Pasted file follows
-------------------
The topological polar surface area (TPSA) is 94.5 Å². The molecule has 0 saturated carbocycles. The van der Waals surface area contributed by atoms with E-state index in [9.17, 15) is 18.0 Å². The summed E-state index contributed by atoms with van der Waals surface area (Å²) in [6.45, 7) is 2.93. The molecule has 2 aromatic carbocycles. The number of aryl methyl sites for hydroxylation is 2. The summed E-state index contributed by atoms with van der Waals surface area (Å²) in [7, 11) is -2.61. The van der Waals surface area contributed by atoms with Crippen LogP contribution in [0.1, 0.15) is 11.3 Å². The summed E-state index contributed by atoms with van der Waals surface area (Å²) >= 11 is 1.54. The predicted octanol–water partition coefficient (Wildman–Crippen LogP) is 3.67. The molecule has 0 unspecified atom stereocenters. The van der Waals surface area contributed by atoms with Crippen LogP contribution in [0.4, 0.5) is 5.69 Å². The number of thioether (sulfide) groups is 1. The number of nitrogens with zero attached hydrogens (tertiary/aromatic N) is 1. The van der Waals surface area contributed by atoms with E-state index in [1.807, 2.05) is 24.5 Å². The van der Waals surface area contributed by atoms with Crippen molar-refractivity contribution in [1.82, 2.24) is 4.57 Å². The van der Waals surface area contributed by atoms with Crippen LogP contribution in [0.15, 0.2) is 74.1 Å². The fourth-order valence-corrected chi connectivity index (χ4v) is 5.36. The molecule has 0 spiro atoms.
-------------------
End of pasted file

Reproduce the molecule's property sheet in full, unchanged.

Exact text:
The topological polar surface area (TPSA) is 94.5 Å². The molecule has 0 saturated carbocycles. The van der Waals surface area contributed by atoms with E-state index in [9.17, 15) is 18.0 Å². The summed E-state index contributed by atoms with van der Waals surface area (Å²) in [6.45, 7) is 2.93. The molecule has 2 aromatic carbocycles. The number of aryl methyl sites for hydroxylation is 2. The summed E-state index contributed by atoms with van der Waals surface area (Å²) in [7, 11) is -2.61. The van der Waals surface area contributed by atoms with Crippen LogP contribution in [0.1, 0.15) is 11.3 Å². The summed E-state index contributed by atoms with van der Waals surface area (Å²) >= 11 is 1.54. The predicted octanol–water partition coefficient (Wildman–Crippen LogP) is 3.67. The molecule has 0 unspecified atom stereocenters. The van der Waals surface area contributed by atoms with Crippen LogP contribution in [0.4, 0.5) is 5.69 Å². The number of thioether (sulfide) groups is 1. The number of nitrogens with zero attached hydrogens (tertiary/aromatic N) is 1. The van der Waals surface area contributed by atoms with E-state index in [1.807, 2.05) is 24.5 Å². The van der Waals surface area contributed by atoms with Crippen molar-refractivity contribution in [1.82, 2.24) is 4.57 Å². The van der Waals surface area contributed by atoms with Crippen LogP contribution in [0.15, 0.2) is 74.1 Å². The fourth-order valence-corrected chi connectivity index (χ4v) is 5.36. The molecule has 0 spiro atoms.